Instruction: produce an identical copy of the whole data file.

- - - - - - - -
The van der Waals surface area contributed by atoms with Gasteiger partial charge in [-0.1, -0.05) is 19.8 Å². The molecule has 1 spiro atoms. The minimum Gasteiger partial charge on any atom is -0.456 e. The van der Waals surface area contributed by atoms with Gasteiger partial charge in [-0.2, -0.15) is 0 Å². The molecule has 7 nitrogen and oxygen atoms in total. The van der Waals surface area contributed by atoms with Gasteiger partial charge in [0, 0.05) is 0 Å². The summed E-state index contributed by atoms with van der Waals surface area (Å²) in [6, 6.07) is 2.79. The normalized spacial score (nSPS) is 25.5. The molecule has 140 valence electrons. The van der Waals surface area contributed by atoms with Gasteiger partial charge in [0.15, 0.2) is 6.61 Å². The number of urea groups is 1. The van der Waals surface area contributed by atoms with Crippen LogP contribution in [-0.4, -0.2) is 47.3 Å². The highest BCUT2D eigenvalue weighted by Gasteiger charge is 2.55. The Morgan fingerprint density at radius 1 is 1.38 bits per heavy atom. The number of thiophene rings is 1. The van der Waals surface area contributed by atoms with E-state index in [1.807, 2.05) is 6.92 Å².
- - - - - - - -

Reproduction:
The van der Waals surface area contributed by atoms with Gasteiger partial charge in [-0.1, -0.05) is 19.8 Å². The molecule has 1 spiro atoms. The minimum Gasteiger partial charge on any atom is -0.456 e. The van der Waals surface area contributed by atoms with Gasteiger partial charge in [-0.2, -0.15) is 0 Å². The molecule has 7 nitrogen and oxygen atoms in total. The van der Waals surface area contributed by atoms with Gasteiger partial charge in [0, 0.05) is 0 Å². The summed E-state index contributed by atoms with van der Waals surface area (Å²) in [6, 6.07) is 2.79. The normalized spacial score (nSPS) is 25.5. The molecule has 140 valence electrons. The van der Waals surface area contributed by atoms with Gasteiger partial charge in [0.15, 0.2) is 6.61 Å². The number of urea groups is 1. The van der Waals surface area contributed by atoms with Crippen LogP contribution in [-0.4, -0.2) is 47.3 Å². The highest BCUT2D eigenvalue weighted by Gasteiger charge is 2.55. The Morgan fingerprint density at radius 1 is 1.38 bits per heavy atom. The number of thiophene rings is 1. The van der Waals surface area contributed by atoms with E-state index in [1.807, 2.05) is 6.92 Å².